Invasive Species Compendium

Detailed coverage of invasive species threatening livelihoods and the environment worldwide

Abstract

Algal invasions, blooms and biodiversity in lakes: accounting for habitat-specific responses.

Abstract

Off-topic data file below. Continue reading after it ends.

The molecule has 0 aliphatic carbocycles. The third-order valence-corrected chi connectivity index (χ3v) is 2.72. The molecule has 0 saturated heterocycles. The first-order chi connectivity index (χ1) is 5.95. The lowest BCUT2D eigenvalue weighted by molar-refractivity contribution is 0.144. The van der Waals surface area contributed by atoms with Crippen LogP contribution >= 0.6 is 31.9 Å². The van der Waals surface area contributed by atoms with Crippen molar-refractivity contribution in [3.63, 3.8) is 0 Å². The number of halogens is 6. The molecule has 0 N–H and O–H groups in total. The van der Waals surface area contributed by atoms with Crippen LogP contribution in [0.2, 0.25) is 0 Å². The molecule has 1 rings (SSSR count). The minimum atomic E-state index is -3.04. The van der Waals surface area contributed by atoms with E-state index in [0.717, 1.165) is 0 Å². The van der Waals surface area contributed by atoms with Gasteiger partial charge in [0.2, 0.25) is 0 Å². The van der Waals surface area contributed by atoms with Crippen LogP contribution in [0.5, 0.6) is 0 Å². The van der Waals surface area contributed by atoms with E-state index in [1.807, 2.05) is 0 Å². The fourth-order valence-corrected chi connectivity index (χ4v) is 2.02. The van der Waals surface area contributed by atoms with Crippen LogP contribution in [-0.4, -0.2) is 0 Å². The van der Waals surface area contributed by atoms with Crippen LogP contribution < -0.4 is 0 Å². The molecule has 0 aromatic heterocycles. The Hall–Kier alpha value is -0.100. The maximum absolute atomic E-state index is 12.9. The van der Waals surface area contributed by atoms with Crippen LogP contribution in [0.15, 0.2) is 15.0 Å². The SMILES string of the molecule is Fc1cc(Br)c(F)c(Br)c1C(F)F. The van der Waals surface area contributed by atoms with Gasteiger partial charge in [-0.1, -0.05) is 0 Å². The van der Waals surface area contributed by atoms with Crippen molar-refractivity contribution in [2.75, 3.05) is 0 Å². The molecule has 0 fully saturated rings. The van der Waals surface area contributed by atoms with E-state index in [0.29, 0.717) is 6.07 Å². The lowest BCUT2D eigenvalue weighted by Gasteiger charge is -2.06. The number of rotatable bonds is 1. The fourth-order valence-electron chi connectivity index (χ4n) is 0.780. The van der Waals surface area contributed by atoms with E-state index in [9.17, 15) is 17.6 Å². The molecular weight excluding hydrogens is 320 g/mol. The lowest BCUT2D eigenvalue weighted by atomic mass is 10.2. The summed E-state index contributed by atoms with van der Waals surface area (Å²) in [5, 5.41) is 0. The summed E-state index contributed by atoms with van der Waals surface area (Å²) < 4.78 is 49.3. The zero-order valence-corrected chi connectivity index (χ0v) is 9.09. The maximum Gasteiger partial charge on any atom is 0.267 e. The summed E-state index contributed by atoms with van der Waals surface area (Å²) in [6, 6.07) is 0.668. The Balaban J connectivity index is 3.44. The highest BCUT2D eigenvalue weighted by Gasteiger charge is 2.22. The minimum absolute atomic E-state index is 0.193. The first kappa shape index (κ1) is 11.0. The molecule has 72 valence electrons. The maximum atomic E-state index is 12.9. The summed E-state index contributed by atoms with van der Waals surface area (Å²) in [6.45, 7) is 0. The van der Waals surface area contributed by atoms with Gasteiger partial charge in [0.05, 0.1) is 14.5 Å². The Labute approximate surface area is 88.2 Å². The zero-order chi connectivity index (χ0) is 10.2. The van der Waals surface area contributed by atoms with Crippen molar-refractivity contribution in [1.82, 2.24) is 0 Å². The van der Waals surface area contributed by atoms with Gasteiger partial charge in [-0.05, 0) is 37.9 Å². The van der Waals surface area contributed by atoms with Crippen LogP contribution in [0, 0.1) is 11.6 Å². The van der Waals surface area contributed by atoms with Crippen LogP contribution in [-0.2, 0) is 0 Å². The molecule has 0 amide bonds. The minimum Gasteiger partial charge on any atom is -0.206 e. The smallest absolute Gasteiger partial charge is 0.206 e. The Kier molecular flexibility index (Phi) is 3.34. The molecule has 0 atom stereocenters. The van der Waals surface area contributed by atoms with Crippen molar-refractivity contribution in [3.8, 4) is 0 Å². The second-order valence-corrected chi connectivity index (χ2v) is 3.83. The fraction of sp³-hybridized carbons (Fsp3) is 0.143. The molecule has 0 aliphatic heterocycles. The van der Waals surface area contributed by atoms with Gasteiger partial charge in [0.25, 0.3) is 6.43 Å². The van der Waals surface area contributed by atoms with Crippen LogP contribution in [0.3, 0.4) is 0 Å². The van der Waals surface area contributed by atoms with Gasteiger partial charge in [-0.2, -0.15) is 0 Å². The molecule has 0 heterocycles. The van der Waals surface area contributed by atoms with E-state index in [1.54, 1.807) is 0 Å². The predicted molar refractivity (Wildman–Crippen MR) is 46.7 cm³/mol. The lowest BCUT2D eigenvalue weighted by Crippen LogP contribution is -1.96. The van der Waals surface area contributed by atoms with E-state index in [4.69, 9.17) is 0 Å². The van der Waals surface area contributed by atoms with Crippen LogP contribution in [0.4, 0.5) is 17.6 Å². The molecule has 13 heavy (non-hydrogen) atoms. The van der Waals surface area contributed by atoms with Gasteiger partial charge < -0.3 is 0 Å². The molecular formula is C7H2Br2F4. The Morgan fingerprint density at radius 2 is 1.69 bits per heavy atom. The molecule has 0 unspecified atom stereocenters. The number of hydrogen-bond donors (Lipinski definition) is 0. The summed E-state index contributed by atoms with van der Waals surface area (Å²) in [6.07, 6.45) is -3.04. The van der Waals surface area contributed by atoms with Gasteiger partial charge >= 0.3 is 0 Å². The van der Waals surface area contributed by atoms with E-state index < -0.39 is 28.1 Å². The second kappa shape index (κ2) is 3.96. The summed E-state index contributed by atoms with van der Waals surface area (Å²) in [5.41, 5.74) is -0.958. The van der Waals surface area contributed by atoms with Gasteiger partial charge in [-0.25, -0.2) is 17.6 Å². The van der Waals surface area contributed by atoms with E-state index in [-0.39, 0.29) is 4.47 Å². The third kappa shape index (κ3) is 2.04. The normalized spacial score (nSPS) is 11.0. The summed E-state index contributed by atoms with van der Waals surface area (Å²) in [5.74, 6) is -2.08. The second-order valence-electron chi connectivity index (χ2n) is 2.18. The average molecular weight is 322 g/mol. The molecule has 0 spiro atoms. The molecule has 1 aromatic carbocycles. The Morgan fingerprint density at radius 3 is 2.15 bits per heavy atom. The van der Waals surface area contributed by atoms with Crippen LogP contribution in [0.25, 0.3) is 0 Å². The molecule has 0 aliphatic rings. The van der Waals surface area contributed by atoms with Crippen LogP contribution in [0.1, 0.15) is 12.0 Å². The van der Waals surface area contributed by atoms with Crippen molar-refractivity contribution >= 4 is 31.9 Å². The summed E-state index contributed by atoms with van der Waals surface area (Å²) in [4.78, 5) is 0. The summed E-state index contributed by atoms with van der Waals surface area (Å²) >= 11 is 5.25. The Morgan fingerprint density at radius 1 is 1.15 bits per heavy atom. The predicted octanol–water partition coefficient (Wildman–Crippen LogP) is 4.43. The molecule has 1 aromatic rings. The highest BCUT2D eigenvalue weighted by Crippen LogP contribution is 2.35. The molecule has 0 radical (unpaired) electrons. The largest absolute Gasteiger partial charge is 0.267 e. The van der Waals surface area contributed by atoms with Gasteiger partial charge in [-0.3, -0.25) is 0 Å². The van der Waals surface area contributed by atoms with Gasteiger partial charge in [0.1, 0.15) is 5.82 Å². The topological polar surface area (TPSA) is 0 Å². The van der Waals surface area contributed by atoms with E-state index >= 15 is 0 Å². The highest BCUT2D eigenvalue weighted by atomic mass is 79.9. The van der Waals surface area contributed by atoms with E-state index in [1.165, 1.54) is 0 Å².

Range expansions of species comprise a pervasive environmental problem worldwide and can cause substantial ecological and economic impact. However, the magnitude of impact may vary across habitats, highlighting the need to account for spatial heterogeneity in assessment studies. Here we compare invertebrate community structure in three habitats (littoral, sublittoral, and profundal) of boreal lakes that suffer recurring blooms of a regionally expanding, nuisance flagellate, Gonyostomum semen (Raphidophyta), with the assemblage structure in lakes were no blooms occur. We contrast community structure over a 6-year period using univariate metrics (total abundance, community evenness, species richness, and Simpson diversity) and multivariate community similarity to infer habitat-specific associations of local (alpha) diversity. We also calculated indices of multivariate dispersion to infer associations with beta diversity; i.e., whether or not habitats in bloom lakes show faunal homogenisation. Results show that the magnitude of assemblage alteration in bloom relative to bloom-free lakes varied with habitat and increased from the littoral to the profundal habitats. Littoral assemblages in bloom and bloom-free lakes shared similar alpha (taxon richness, evenness and Simpson diversity) and beta diversity characteristics, despite differing in multivariate community similarity. By contrast, alteration of assemblage structure was most severe in the profundal and manifested in reduced diversity and faunal homogenisation (i.e. decreased beta diversity) in bloom relative to bloom-free lakes. This was due to numerical dominance of the predatory phantom midge, Chaoborus flavicans, in the profundal of bloom lakes. Not only do the results highlight that spatial heterogeneity should be accounted for to assess the potential broader impact of nuisance species on biodiversity within lakes; more generally, the dominance of a single species suggests a reduced overall resilience of bloom lakes, making them more susceptible to environmental perturbation.